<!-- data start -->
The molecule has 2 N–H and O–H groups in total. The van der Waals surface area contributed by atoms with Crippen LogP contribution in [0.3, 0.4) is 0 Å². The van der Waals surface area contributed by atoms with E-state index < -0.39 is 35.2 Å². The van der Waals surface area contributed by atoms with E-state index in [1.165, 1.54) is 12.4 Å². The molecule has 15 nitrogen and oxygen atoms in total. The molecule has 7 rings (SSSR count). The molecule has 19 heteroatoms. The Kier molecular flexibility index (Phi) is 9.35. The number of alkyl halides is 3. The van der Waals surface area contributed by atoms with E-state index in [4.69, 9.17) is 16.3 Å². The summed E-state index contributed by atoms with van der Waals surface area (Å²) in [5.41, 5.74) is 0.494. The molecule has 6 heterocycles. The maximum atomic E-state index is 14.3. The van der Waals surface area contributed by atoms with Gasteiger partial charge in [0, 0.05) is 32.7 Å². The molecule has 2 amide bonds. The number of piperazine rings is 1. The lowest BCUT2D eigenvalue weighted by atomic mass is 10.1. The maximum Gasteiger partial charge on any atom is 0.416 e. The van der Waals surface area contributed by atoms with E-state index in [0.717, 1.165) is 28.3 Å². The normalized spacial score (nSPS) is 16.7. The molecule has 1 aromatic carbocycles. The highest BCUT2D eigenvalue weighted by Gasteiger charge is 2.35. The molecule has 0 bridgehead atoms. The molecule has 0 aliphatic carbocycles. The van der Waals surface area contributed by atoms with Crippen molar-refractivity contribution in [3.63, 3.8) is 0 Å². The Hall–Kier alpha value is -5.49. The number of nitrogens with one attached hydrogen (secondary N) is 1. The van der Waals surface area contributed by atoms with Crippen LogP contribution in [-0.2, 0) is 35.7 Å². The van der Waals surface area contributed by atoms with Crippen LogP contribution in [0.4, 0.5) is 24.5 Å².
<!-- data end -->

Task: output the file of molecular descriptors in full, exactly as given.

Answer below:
The molecule has 2 N–H and O–H groups in total. The van der Waals surface area contributed by atoms with Crippen LogP contribution in [0.3, 0.4) is 0 Å². The van der Waals surface area contributed by atoms with E-state index < -0.39 is 35.2 Å². The van der Waals surface area contributed by atoms with E-state index in [1.165, 1.54) is 12.4 Å². The molecule has 15 nitrogen and oxygen atoms in total. The molecule has 7 rings (SSSR count). The molecule has 19 heteroatoms. The Kier molecular flexibility index (Phi) is 9.35. The number of alkyl halides is 3. The van der Waals surface area contributed by atoms with E-state index in [4.69, 9.17) is 16.3 Å². The summed E-state index contributed by atoms with van der Waals surface area (Å²) in [5.41, 5.74) is 0.494. The molecule has 6 heterocycles. The maximum atomic E-state index is 14.3. The van der Waals surface area contributed by atoms with Gasteiger partial charge in [0, 0.05) is 32.7 Å². The molecule has 2 amide bonds. The number of piperazine rings is 1. The lowest BCUT2D eigenvalue weighted by atomic mass is 10.1. The maximum Gasteiger partial charge on any atom is 0.416 e. The van der Waals surface area contributed by atoms with E-state index in [0.717, 1.165) is 28.3 Å². The normalized spacial score (nSPS) is 16.7. The molecule has 1 aromatic carbocycles. The highest BCUT2D eigenvalue weighted by Gasteiger charge is 2.35. The molecule has 0 bridgehead atoms. The molecule has 0 aliphatic carbocycles. The van der Waals surface area contributed by atoms with Crippen molar-refractivity contribution in [3.63, 3.8) is 0 Å². The Hall–Kier alpha value is -5.49. The number of nitrogens with one attached hydrogen (secondary N) is 1. The van der Waals surface area contributed by atoms with Crippen LogP contribution in [-0.2, 0) is 35.7 Å². The van der Waals surface area contributed by atoms with Crippen LogP contribution in [0.4, 0.5) is 24.5 Å².